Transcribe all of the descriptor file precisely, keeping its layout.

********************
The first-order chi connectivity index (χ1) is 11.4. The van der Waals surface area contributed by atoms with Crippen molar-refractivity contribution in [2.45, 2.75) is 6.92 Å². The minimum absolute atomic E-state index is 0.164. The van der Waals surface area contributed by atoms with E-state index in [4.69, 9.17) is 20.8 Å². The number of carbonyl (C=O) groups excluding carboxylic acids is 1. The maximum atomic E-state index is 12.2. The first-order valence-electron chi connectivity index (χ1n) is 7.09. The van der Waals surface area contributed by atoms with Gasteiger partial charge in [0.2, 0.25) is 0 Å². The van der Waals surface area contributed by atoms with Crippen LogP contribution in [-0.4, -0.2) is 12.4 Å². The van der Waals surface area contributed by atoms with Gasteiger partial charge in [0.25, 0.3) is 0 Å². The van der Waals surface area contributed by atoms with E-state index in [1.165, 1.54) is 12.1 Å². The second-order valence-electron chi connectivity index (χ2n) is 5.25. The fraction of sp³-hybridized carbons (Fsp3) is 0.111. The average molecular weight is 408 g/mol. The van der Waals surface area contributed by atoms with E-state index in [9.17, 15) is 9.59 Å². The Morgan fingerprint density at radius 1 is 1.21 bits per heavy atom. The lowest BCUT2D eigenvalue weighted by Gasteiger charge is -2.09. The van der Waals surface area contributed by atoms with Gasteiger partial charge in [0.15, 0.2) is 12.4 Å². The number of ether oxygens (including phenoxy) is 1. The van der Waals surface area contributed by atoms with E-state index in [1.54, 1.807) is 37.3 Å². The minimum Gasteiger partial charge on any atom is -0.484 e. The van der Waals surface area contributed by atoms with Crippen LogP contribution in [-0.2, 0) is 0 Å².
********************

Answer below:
The first-order chi connectivity index (χ1) is 11.4. The van der Waals surface area contributed by atoms with Crippen molar-refractivity contribution in [2.45, 2.75) is 6.92 Å². The minimum absolute atomic E-state index is 0.164. The van der Waals surface area contributed by atoms with E-state index in [4.69, 9.17) is 20.8 Å². The number of carbonyl (C=O) groups excluding carboxylic acids is 1. The maximum atomic E-state index is 12.2. The first-order valence-electron chi connectivity index (χ1n) is 7.09. The van der Waals surface area contributed by atoms with Gasteiger partial charge in [0.2, 0.25) is 0 Å². The van der Waals surface area contributed by atoms with Crippen LogP contribution in [-0.4, -0.2) is 12.4 Å². The van der Waals surface area contributed by atoms with Gasteiger partial charge in [0.25, 0.3) is 0 Å². The van der Waals surface area contributed by atoms with E-state index in [1.165, 1.54) is 12.1 Å². The second-order valence-electron chi connectivity index (χ2n) is 5.25. The fraction of sp³-hybridized carbons (Fsp3) is 0.111. The average molecular weight is 408 g/mol. The van der Waals surface area contributed by atoms with E-state index in [9.17, 15) is 9.59 Å². The Morgan fingerprint density at radius 1 is 1.21 bits per heavy atom. The lowest BCUT2D eigenvalue weighted by Gasteiger charge is -2.09. The van der Waals surface area contributed by atoms with Gasteiger partial charge in [0.15, 0.2) is 12.4 Å². The number of ether oxygens (including phenoxy) is 1. The van der Waals surface area contributed by atoms with E-state index in [1.54, 1.807) is 37.3 Å². The minimum Gasteiger partial charge on any atom is -0.484 e. The van der Waals surface area contributed by atoms with Crippen LogP contribution in [-0.2, 0) is 0 Å².